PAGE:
What toys do our children have to play with?greenspun.com : LUSENET : A.M.E. Today Discussion : One Thread
O.K. I am dating myself but when I was growing up all I wanted was a tiny tears doll. Have you looked at toys lately? I was pleased to see "Jesus Christ" the action figure doll in a store. He had no gun but his feet did light up! When we buy toys for our children, relatives, grandchildren etc. Do we think about the message we are giving them with our selections. My daughter was given a playstation 2 as a birthday gift by a friend. And we were shocked at the games, not only are they violent but they are expensive. Tell me what your thoughts are about toys, also do you have any good ideas for a toy. (Bill, there will be no Bill Dickens action figure) we all know you and you were going to post that suggestion;-)
-- Anonymous, April 11, 2002
We've had to draw a few lines in the sand on this issue, and I'd say we're a little stricter than most Christian parents in this area, and much stricter than many non-Christian parents.
We love a good computer or video game, but we don't allow anything gory or sexual. This meant my son's James Bond Nintendo game went into the trash. On the other hand, we like Mario, motocross, even air or tank combat because there's no gore. That James Bond had scantily clad women and involved face to face killing complete with blood.
This is a very subjective area, and each parent has to ask God what is ok for their family. The important thing is to obey God. My son has had GI Joe's and even has his own .22 rifle. We go shooting once a month with some of the guys from work, and he's handled a variety of firearms. Many Christians would find this objectionable, but it's ok by us.
Right now he's big into Star Wars, and has bought more of that junk than his room can handle. We've checked it out, and it's ok by us, but again I know many Christian parents might disagree. Each just has to seek the Lord and make the call. Actually, my wife and I spend more time examining the music, movies, and TV they watch than their toys.
It's important to ensure that in the midst of this they continue to receive the training they need. There will come a day when they'll be making decisions much more critical than this, probably without our help. They need to be firmly grounded.
-- Anonymous, April 14, 2002
Action figure, hmmmm.......the thought is appealing. But, who controls the royalties?? Ken (Barbies's sidekick), GI Joe and the Justice League Superheroes seem to have a monopoly grip in this market :-) My 6 year son is limited to toys which reinforces his scientific imagination (e.g. Jimmy Neutron, Star Wars, etc.) I agree with RP that action toys which project indiscriminant and random violence are not edifying to kids. You are what you eat, read, and imagine. The Holy Writ says it best in the Proverbs, "As a man thinketh, so is he." QED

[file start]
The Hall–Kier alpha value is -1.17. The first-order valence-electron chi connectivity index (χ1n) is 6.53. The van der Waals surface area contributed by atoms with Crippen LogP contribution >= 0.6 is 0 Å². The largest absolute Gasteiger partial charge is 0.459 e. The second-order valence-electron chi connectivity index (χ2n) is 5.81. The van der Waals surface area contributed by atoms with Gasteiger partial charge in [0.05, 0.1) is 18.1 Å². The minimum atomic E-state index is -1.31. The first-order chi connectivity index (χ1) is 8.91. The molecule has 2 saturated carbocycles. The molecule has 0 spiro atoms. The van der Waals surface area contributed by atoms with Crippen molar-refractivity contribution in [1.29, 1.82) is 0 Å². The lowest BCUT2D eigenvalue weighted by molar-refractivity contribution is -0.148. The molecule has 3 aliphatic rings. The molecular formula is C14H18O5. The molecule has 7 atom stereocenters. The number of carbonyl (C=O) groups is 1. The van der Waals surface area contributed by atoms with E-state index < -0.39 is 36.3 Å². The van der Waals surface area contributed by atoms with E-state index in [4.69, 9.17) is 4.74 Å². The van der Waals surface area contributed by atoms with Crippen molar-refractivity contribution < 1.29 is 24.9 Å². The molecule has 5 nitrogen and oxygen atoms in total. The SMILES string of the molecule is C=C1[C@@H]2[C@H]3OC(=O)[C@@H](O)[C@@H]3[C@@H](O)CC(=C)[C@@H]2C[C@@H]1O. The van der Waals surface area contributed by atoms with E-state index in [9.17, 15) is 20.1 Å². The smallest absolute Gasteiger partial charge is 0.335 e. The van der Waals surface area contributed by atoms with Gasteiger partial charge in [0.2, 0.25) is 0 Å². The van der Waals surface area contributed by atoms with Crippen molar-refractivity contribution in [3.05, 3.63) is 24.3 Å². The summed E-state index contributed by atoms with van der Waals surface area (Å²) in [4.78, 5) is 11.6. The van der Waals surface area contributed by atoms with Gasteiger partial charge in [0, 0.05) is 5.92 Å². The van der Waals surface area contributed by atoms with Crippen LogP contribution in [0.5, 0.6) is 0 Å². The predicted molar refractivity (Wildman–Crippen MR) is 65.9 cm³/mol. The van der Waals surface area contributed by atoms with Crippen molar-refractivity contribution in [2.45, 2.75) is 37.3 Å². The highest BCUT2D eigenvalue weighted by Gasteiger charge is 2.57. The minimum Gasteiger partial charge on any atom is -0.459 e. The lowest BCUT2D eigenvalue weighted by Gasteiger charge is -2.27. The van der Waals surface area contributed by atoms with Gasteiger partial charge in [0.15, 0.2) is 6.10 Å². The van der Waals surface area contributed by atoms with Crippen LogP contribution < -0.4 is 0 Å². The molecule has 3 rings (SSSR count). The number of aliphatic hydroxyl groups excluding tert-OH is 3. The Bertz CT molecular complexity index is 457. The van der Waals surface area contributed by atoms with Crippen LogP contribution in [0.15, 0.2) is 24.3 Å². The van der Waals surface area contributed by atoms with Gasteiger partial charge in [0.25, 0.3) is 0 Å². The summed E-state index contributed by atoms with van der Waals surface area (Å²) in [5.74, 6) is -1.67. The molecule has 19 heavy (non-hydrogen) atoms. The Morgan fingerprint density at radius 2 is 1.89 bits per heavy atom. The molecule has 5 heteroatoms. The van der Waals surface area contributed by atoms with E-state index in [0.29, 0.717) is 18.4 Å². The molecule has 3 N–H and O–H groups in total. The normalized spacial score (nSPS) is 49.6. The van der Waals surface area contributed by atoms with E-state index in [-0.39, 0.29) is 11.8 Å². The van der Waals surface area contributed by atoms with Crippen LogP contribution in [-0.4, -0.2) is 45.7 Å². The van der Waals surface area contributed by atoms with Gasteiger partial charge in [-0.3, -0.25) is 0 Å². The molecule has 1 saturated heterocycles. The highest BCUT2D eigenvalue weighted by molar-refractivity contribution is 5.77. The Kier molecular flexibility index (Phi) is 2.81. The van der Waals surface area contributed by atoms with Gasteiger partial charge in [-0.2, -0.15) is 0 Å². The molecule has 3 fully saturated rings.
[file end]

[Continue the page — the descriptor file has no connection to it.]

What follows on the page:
-- Anonymous, April 15, 2002
GI Joe and the Justice League Superheroes seem to have a monopoly grip in this market :-)
Hmm, must be the "GI Joe with the Kung Fu Grip". :-)
We have been out of the toy market for a few years now (my youngest is 13), but when we did have them:
Other than that, I can't think of a lot of toys. I guess we spent more time active in various sports: T-Ball, Baseball, Swimming, Track, Water Polo, Cross Country, Solar Car competition (okay, maybe not quite a "sport"), and Basketball.
- Tonka Trucks - There is a sandbox in our park up the street, and this fleet of construction workhorses (and firetrucks) provided hours of entertainment and imagination for all three children. Every now and then we dig them out for visiting children.
- Board Games - This has followed the Parker Brothers marketing model: from "Candy Land" to "Go to the Head of the Class" to "Monopoly" to "Boggle", we have had hours of enjoyment as a family around a game or two. "Boggle" was particularly nice, as the whole family used to take delight in trying to find a word that I could not see. And they did!
- Building Sets I do believe we had some Lincoln Logs. One child had an Erector set equivalent. There was also a Kenner Building set equivalent. And both boys had the Radio Shack Electronics lab. (one now works for Radio Shack. Coincidence?)
- Art and Crafts - My daughter has had a number of creative arts tools: easel, paper, crayons, paints, play-dough, weaving, knitting, and chalk.
- Science "toys" - Telescope, microscope, chemistry set, biology software, space shuttle models, airplane models, etc.
- Computer Games - I agree with Rob on game scanning here. I found some quite objectionable, and wouldn't allow them in the house. But there were always a number of entertaining - as well as educational - programs in the house. The more "questionable" include F-16 Falcon, F-18 Hornet, Civiliazation, Caesar, and perhaps Bolo. The more constructive include Sim City, Sim Tower, Floor Plan, Train modeler, Star Trek Starship Creator. Mindless fun included Shanhai (a Mah-Jongg game), Bridge, and Tetris.
-- Anonymous, April 15, 2002